S. Anton, a 28 year old Science graduate teaching at Manipay Hindu College. He has a two year old child and stayed with his young wife in Station Road Jaffna. He was getting ready to move to Annaicottai.

Logan, a 27 year old. He was slightly demented and belonged to a very poor family, which he maintained through his own labours as a wood cutter and carter. He was a joyful man who sang and danced on the streets and was nicknamed MGR after the late South Indian cinema idol.

Another bomb fell on the railway station killing one person who was hiding with others in the concrete underpass. This happened as follows:

Ukama, was a 65 year old Sinhalese lady from Kurunagala. She visited her family often and had recently returned from her husband’s funeral at Kurunagala. Earlier she was employed as a private cook for Sinhalese officers at Jaffna Sinhala MV and hospital,. and after 1983 she started working as a popular large scale caterer in Jaffna. Many Jaffna grand weddings and funerals in town had to have Ukama’s supervision. She kept sending part of her earnings to her children in Kurunagala. On the morning in question, as the bombing from the Chinese four engine dragon began at 9.00 am, she ran to the Jaffna railway station concrete underground, as did many hundreds that morning. She was found dead, caught in the concrete debris and was buried under the auspices of the Red Cross, after the futile attempts by the Red Cross to hand over her body to her relatives.[Top]

The bombing of St. Patrick’s College refugee camp.

On the 8th of August the bomber attack on St. Patrick’s College refugee camp, at 8.45 am, left 3 dead and 26 injured. All were rushed to the Holy Cross Hospital on Beach

Road, Jaffna, run by the Catholic Nuns of the Holy Cross Community.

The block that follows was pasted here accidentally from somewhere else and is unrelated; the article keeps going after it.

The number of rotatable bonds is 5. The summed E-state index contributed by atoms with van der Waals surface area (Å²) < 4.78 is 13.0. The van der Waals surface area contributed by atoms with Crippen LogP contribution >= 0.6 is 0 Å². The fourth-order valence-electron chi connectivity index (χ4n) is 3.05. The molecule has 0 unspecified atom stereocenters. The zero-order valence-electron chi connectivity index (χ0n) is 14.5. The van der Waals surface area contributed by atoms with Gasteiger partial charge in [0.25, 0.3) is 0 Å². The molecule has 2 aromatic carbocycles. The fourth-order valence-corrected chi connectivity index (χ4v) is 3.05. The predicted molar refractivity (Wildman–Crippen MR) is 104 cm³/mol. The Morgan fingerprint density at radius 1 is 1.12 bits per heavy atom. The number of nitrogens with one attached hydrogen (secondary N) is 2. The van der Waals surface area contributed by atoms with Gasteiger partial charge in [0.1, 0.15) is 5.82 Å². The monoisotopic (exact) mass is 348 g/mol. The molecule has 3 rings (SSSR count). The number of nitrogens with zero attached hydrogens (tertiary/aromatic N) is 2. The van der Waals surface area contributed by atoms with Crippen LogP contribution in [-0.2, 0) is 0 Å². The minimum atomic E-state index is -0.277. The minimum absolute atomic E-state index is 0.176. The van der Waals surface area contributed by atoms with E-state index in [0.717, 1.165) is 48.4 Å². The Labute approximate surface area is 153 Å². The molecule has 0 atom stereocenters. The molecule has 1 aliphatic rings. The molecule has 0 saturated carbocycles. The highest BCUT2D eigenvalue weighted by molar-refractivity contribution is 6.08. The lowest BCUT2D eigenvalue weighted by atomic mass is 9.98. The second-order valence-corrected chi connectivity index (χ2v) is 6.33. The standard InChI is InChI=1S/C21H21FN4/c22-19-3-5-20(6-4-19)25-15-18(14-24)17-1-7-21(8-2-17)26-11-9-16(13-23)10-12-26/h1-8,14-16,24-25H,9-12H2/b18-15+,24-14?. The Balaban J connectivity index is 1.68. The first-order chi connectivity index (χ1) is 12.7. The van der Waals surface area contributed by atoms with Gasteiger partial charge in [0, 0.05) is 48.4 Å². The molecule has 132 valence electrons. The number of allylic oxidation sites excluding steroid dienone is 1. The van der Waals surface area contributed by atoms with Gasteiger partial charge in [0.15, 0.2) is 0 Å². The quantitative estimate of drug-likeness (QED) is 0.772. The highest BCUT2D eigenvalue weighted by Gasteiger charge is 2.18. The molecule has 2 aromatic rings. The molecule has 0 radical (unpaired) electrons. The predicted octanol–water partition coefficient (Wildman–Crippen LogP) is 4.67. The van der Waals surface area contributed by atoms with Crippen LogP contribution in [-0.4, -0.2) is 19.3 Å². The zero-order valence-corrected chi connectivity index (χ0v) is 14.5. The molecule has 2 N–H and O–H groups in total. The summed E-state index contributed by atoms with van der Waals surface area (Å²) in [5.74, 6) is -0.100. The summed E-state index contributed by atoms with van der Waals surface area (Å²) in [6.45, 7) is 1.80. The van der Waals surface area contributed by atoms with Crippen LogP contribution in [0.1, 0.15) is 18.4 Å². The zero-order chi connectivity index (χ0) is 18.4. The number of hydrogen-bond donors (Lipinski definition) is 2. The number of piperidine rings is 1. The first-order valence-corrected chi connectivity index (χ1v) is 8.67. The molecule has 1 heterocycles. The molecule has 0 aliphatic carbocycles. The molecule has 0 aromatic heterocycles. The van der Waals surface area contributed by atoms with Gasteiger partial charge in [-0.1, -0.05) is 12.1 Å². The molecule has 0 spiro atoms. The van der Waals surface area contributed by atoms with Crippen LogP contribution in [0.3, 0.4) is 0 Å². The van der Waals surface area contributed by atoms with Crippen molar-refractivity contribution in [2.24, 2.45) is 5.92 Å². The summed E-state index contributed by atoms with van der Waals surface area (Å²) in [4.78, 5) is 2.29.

Alphonsus Gregory Anthony was an ordinary fisherman of 45 years of age. He had come with his 4 daughters and a small son to the St. Patrick’s College refugee camp on the 19.6.90     and joined the 800 odd refugee

families. On this particular morning the children were hungry and bread was not available. The family was cooking some Kanji on the veranda of the college Chapel. As the youngest kept crying, he went over to the makeshift oven to quicken the process when a shell hit his right hand maiming him from the elbow. The 13 year old daughter Sutharsini, at his side, got a shell through her hip, thigh and leg and died at 3.00 pm. The smoke and dust enveloped the place and people ran over the wounded man trampling his hard. As the smoke cleared, someone put him on a bicycle and tried to rush him to hospital, only to see the bomber driving in for another kill. He was dropped near the college drain & left for dead. His twin sister saw him and picked him up and called for help. Some young men emptied the garbage cart, belonging to the college, loaded the living and the dead including Alphonse and his three wounded children and rushed off to hospital to be met the next minute by the Ambulance which rushed in. Two of his daughters, Thiyalini (18) and Arulmathy (16) are still in hospital with serious stomach wounds and other injuries to the leg, shoulders and hands. Alphonsus’ house had been earlier damaged due to the bombs dropped on 19.7.90 and 23.7.90.